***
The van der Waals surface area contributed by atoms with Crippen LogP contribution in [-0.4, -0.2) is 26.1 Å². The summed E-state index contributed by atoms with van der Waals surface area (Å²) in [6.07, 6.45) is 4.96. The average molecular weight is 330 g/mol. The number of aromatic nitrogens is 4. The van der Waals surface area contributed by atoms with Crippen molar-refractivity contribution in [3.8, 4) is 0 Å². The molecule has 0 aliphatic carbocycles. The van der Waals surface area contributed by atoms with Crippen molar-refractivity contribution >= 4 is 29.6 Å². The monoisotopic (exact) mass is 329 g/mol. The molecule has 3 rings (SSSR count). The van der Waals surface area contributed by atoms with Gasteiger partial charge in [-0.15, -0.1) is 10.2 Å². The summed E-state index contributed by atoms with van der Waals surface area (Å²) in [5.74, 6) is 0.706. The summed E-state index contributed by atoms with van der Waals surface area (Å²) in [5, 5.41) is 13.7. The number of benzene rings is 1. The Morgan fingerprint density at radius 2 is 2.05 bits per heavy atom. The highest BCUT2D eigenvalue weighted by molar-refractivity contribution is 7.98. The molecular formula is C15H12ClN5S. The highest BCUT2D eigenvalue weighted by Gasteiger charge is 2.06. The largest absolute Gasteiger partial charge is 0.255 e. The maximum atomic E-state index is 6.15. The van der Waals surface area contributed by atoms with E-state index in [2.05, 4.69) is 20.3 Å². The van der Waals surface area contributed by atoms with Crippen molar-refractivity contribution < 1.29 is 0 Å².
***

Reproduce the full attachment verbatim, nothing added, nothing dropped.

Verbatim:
The van der Waals surface area contributed by atoms with Crippen LogP contribution in [-0.4, -0.2) is 26.1 Å². The summed E-state index contributed by atoms with van der Waals surface area (Å²) in [6.07, 6.45) is 4.96. The average molecular weight is 330 g/mol. The number of aromatic nitrogens is 4. The van der Waals surface area contributed by atoms with Crippen molar-refractivity contribution in [3.8, 4) is 0 Å². The molecule has 0 aliphatic carbocycles. The van der Waals surface area contributed by atoms with Crippen molar-refractivity contribution >= 4 is 29.6 Å². The monoisotopic (exact) mass is 329 g/mol. The molecule has 3 rings (SSSR count). The van der Waals surface area contributed by atoms with Gasteiger partial charge in [-0.15, -0.1) is 10.2 Å². The summed E-state index contributed by atoms with van der Waals surface area (Å²) in [5.74, 6) is 0.706. The summed E-state index contributed by atoms with van der Waals surface area (Å²) in [5, 5.41) is 13.7. The number of benzene rings is 1. The Morgan fingerprint density at radius 2 is 2.05 bits per heavy atom. The highest BCUT2D eigenvalue weighted by molar-refractivity contribution is 7.98. The molecular formula is C15H12ClN5S. The highest BCUT2D eigenvalue weighted by Gasteiger charge is 2.06. The largest absolute Gasteiger partial charge is 0.255 e. The maximum atomic E-state index is 6.15. The van der Waals surface area contributed by atoms with E-state index in [2.05, 4.69) is 20.3 Å². The van der Waals surface area contributed by atoms with Crippen molar-refractivity contribution < 1.29 is 0 Å².